TO FIGHT ISIS WE NEED TO IDENTIFY THE ROOT CAUSE: DEFENCE MINISTER HARJIT SAJJAN TALKS TO YMEDIA
MISSISSAUGA – Canada’s Minister of Defence Harjit Sajjan while talking to YMedia recently said to fight ISIS one needs to identify the root cause also. The interview was conducted by Yudhvir Jaswal, Group Editor and CEO of YMedia at the campaign office of Mary Ng, Liberal Candidate for Markham Thornhill. Dismissing any fears that USCanada ties can be affected by the new administration in USA, he said that Canada’s relations with the Trump administration are very good. He informed of his recent meeting with his counterpar t US Defence Secretary James Mattis and called him a mature person. He said said it was impor tant “to stop new recruits from joining ISIS otherwise we will keep on fighting against them.” Sajjan who has played an admirable role in Afghanistan, when asked on one side Pakistan holds talks with Afghan Taliban and on the other fights against them, replied talks with Afghan Taliban are necessary but it requires a different strategy to tackle them – like the one employed in Syria and Iraq. There is no one solution to this problem but to apply various methodologies to deal with Afghan Taliban. When asked that US President Donald Trump wants all NATO nations to spend at least two per cent of their GDP on defence, Sajjan said for now Canada is spending one percent of its GDP on defence but reaching a target of two per cent would mean doubling the expenditure that would be difficult at this point. He also informed that Canada is in the process of completing a review of the defence policy that will be unveiled in the next two month. When asked the defence budgets are being cut, Sajjan said once the review of the defence policy is completed, how much budget is required to run operations will be determined only then. Being a role model for youth, he also
gave an inspiring message to youngsters. Full interview can be viewed on Channel Y, available on Rogers 857 and Bell 828.
— The deficit (as shown in the above chart) is at $23 billion, down
from $25.1 billion in the last fiscal update, and is projected to reach
$28.5 billion for 2017-18 — including a $3 billion contingency fund —
before declining to $18.8 billion in 2021-22.
— Employment insurance premiums are going up five cents to
$1.68 per every $100 of insurable earnings, up from $1.63 — the
maximum allowable increase under the Employment Insurance
— The 71-year-old Canada Savings Bond program, first established
in 1946, is no longer cost effective and is being phased out.
— Higher taxes on alcohol and tobacco products: the excise duty
rate on cigarettes goes up to $21.56 per carton of smokes from
$21.03, while the rates on alcohol are going up two per cent. Both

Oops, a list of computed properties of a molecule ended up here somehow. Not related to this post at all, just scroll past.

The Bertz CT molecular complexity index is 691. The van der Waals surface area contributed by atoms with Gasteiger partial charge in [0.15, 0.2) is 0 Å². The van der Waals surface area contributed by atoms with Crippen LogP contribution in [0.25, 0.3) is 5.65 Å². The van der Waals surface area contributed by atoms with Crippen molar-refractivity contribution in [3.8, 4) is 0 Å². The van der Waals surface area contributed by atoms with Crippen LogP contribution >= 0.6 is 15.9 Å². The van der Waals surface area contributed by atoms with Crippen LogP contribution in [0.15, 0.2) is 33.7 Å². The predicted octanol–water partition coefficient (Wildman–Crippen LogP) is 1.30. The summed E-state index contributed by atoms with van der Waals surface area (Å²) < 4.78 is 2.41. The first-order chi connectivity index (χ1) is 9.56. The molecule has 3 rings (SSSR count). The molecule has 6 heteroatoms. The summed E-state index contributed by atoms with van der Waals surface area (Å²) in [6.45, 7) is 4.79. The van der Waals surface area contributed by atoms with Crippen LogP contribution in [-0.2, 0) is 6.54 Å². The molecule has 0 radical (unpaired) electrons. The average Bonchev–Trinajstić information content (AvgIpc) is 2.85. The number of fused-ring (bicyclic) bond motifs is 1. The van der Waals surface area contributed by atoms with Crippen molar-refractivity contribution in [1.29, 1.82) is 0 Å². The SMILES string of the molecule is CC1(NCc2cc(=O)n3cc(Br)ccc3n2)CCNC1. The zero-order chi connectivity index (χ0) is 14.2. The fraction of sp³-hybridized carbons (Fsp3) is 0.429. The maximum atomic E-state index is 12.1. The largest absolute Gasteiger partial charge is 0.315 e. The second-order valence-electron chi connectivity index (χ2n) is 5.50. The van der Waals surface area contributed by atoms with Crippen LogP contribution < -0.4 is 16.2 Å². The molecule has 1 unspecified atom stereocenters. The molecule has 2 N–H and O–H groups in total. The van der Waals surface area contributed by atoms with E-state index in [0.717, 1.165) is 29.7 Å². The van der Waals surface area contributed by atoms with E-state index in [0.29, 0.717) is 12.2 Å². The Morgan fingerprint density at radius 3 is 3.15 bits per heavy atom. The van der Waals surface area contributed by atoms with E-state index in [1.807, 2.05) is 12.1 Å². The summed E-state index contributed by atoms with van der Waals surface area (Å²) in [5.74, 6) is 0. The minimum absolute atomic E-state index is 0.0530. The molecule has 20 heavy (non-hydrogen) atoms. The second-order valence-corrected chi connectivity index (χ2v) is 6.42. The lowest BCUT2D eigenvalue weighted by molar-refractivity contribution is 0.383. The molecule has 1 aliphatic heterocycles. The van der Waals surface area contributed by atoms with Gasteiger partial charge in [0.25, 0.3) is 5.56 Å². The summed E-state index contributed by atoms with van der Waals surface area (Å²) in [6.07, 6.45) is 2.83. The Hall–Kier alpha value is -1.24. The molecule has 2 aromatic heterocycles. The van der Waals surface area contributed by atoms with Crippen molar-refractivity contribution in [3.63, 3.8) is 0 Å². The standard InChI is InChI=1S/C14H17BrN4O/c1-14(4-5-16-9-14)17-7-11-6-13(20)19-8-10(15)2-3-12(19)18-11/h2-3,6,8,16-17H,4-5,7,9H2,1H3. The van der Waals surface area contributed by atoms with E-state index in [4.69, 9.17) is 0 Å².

will be adjusted every April 1 starting next year, based on the
consumer price index.
— The public transit tax credit, which allows the cost of transit
passes to be deducted, is being eliminated effective July 1.
— The budget dedicates $11.2 billion to cities and provinces for
affordable housing over 10 years as part of the second wave of the
government’s infrastructure program, $5 billion of which is to encourage housing providers to pool their resources with private partners to
pay for new projects.
— An innovation and skills plan to foster high-tech growth in six
sectors: advanced manufacturing, agri-food, clean technology, digital
industries, health/bio-sciences and clean resources
— $523.9 million over five years to prevent tax evasion and improve tax
compliance, including more auditors, a crackdown on high-risk
avoidance cases and better investigative efforts.
— $7 billion in spending over 10 years for Canadian families, including
40,000 new subsidized daycare spaces across Canada by 2019,
extended parental leave and allowing expectant mothers to claim
maternity benefits 12 weeks before their due date.
— $2.7 billion over six years for labour market transfer agreements
with the provinces and territories to modernize training and job
supports, to help those looking for work to upgrade skills, gain
experience, start a business or get employment counselling.
— A national database of all housing properties in Canada, known as
the Housing Statistics Framework, to track details on purchases,
sales, demographics and financing, as well as foreign ownership.
— $400 million over three years through the Business Development
Bank of Canada for a “venture capital catalyst initiative” to make
more venture capital available to Canadian entrepreneurs.
— A comprehensive spending review of “at least three federal
departments,” to be named later, to eliminate waste and inefficiencies, as well as a three-year review of federal assets and an audit
of existing innovation and clean-tech programs.
— $59.8 million over four years, beginning in 2018-19, to make
student loans and grants more readily available for part-time
students, and $107.4 million over the same period for assist
students with dependent children.
— $287.2 million over three years, starting in 2018-19, for a pilot
project to facilitate adult-student access to student loans and
— $225 million over four years, starting in 2018-19, for a new
organization to support skills development and measurement.
— $395.5 million over three years for the youth employment
BUDGET 2017 HIGHLIGHTS: DEFICIT STANDS AT $25.1 BILLION Mettis has also served in the field like him and so reiterated relations between the two countries stand on strong footing. Pointing towards an impending
danger of ISIS, Minister Sajjan